The 2012 Hyundai Genesis is a harmonious piece, played in three parts. Two models offer up a driving experience that's considerably softer and more plush than the competition, but the third has a stiffly tuned ride that's at odds with the car's character.
The base Genesis sports more power and more gears for the new model year. Its engine is a 333-horsepower, 3.8-liter V-6, up from 290 hp last year through the addition of direct fuel injection and other tuning. It's no slouch with this engine, and as it's coupled to Hyundai's new eight-speed automatic, it also comes with a sport-shift mode. The powertrain makes a strong value statement, with the six-cylinder growl the most noticeable difference from other versions. Hyundai pegs its 0-60 mph times at about six seconds, and sets a top speed at 130 mph.
A 4.6-liter V-8 engine is the next step in the Genesis lineup. It plumps up power to 385 horsepower, and with the same eight-speed automatic, it pours out unruffled acceleration, switching gears with great isolation and Lexus-like invisibility. It's truly quick, and only a bit more expensive than some V-6-powered luxury rivals. Its 0-60 mph times check in at about five seconds, and top speed rises to 155 mph.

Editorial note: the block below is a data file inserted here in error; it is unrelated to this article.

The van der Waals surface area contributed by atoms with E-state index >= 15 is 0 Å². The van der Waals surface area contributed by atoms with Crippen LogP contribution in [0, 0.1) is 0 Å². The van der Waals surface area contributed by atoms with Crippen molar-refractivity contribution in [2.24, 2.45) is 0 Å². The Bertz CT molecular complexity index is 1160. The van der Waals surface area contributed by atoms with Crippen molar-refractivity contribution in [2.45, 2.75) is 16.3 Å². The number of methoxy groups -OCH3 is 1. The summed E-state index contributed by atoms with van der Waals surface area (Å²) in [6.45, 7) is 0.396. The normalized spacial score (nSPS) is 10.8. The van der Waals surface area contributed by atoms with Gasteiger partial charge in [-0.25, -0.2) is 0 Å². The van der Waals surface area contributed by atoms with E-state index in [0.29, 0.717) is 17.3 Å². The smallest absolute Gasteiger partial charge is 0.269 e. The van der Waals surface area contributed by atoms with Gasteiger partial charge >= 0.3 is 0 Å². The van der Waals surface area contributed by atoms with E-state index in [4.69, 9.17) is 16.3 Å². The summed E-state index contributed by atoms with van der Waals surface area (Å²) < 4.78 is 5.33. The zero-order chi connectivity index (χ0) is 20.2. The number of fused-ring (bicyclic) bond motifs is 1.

The Genesis' independent suspension has multiple links and lightweight aluminum construction for nimbler response, but at least in these two versions, the big Hyundais are tuned more for comfort than for outright handling prowess. The Genesis doesn't have the crisp steering responses or the taut ride quality of a Mercedes-Benz or BMW--but it does have a creamy, compliant ride and very low cabin noise.
The R-Spec edition is new for 2012, and it gets its motivation from the uprated 5.0-liter version of the 4.6-liter V-8. With 429 horsepower and the same automatic transmission, the R-Spec has a promised 0-60 mph time of under five seconds. Along with some cosmetic touches, it also comes with stiffer anti-roll bars, bigger 19-inch wheels and tires, and a quicker steering ratio. The tighter feel isn't a net improvement: the Genesis R-Spec feels overdamped, with sharp responses to bumps that get filtered out in the other models. It's also fitted with seats that feel like they've been softened to mute the effects of the R-Spec package. Shoppers who want the exclusivity of the R-Spec package and the new engine won't pay much more for them--only about $2000--but we think most Genesis buyers will be happier with the stock V-8 or even V-6 versions.